Science on Stage
When science takes centre stage
"Science on stage" teachers are far from the cliché of the boring physics teacher who can only inspire yawns from his pupils. Some present the basic principles of mechanics using a bicycle, others explain chemistry with examples from everyday life. The most audacious of them go so far as to explain the Doppler effect by means of a play in which Einstein dreams about jumping cows…
These are but a few of the activities and plays that will be shown during the EIROforum (a collaboration between CERN, ESA, ESO, EMBL, ESRF, ILL, and EFDA) Science on Stage Festival, to be held from 21 to 25 November at CERN.
This festival is dedicated to the teaching of science in order to make it more attractive. After the first edition "Physics on Stage" which was held in 2000 at CERN, the laboratory again welcomes the festival, which this year opens its doors to the teaching of all the sciences. With support from the European Commission, this international festival brings together around 500 science educators from 29 European countries.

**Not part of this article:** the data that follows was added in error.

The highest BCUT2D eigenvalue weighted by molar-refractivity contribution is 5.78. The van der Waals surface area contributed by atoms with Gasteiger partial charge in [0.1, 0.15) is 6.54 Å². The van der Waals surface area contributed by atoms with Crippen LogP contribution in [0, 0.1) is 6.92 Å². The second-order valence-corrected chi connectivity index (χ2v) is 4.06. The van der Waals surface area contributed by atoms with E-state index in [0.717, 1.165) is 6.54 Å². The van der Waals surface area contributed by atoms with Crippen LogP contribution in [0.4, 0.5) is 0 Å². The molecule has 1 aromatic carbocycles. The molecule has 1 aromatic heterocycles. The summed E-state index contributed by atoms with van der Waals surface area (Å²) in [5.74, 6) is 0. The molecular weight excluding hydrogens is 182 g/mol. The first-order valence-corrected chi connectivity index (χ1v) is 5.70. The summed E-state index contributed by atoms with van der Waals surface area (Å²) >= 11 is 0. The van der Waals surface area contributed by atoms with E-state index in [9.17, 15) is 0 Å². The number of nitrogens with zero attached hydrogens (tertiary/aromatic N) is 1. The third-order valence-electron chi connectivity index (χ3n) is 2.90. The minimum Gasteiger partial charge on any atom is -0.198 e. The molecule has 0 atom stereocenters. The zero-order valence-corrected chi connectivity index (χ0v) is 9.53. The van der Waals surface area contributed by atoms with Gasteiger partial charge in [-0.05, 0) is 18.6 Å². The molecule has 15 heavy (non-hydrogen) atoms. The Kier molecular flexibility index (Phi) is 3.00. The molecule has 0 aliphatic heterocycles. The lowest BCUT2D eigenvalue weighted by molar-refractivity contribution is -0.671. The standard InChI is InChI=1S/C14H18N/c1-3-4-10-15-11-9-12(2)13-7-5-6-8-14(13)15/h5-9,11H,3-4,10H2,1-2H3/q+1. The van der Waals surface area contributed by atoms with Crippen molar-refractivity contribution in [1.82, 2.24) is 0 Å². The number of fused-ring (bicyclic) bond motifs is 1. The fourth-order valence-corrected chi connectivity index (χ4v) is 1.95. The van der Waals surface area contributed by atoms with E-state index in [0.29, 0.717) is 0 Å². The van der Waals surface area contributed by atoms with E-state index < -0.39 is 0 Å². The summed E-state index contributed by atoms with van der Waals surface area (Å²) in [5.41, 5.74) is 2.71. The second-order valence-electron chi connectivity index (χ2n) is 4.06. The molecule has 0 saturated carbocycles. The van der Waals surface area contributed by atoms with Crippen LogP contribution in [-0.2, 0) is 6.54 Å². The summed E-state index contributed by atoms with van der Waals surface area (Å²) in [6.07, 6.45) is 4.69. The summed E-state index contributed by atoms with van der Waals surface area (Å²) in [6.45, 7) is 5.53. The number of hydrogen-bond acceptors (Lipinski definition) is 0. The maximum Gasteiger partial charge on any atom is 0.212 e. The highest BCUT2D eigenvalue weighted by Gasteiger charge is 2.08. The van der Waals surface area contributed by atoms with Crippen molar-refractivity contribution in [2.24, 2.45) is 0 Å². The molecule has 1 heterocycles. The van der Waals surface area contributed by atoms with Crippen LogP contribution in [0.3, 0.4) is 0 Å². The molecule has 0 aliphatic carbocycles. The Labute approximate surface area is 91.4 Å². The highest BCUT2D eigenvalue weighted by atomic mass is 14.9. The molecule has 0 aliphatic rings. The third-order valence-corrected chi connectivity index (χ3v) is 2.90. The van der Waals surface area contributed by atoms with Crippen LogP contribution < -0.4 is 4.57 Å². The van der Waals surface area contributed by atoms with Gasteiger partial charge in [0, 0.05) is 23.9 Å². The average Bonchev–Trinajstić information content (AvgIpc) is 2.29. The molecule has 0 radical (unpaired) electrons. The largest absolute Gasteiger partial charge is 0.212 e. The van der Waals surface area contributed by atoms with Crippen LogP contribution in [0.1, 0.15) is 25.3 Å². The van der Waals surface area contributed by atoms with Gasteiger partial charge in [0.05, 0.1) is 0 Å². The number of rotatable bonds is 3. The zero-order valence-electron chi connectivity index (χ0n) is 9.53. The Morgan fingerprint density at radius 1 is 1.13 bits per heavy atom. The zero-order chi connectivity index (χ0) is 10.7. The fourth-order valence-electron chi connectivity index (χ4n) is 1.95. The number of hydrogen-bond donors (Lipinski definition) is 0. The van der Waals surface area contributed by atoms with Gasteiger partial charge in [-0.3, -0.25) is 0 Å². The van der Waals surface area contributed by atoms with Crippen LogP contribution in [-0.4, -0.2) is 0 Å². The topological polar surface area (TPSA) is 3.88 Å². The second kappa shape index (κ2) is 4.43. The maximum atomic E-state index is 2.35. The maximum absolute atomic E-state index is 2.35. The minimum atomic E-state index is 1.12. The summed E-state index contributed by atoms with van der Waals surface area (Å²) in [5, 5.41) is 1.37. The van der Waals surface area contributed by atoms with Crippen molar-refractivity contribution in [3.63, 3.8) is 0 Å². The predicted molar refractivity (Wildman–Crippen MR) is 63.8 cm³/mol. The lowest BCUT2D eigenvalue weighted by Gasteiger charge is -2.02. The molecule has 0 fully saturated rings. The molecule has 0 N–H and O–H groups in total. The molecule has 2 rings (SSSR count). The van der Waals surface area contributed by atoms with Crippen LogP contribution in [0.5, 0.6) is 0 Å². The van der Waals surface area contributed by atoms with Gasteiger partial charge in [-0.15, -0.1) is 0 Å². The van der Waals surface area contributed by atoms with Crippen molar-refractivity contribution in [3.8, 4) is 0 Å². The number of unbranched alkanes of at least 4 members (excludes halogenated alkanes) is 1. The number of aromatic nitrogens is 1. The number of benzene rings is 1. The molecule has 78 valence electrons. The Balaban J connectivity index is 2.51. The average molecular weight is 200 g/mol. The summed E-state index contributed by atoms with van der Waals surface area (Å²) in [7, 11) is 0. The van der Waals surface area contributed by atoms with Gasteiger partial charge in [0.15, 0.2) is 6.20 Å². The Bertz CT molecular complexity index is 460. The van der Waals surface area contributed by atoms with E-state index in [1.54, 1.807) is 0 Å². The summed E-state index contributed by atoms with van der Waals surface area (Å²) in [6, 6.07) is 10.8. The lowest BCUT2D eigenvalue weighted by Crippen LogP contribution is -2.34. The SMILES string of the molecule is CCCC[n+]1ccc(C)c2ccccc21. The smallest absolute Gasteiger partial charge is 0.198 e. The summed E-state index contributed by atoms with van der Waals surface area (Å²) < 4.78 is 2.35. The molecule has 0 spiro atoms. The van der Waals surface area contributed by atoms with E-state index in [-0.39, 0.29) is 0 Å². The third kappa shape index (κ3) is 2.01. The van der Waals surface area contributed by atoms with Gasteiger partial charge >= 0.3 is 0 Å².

"At the festival, teachers have the chance to view things from a new perspective, to be entertained and enchanted by science", says Rolf Landua, Head of Education at CERN and Chairman of the event. "As well as taking to the stage, they set up stalls in fair-like surroundings to share their most successful teaching tricks."
Workshops on themes as varied as "flying on stage", "the theatre of science", or "stem cell research" and "gamma-ray bursts", will give the attendees teachers and other science educators the chance to discuss and come up with solutions to the problem of growing disinterest for science in Europe.
At the end of the festival, the European Science Teaching Awards will be presented. The names of the winners will be made public on the Science on Stage web site on Friday 25 November. In addition, highlights of the Festival will feature in a new "Science in School" journal, to be launched by EIROforum in 2006. The new journal is dedicated to best teaching materials and practices in Europe.
The festival is the final event of a two-year-long programme of events that has taken place in virtually every European country and from which delegates have been selected for their outstanding projects promoting science.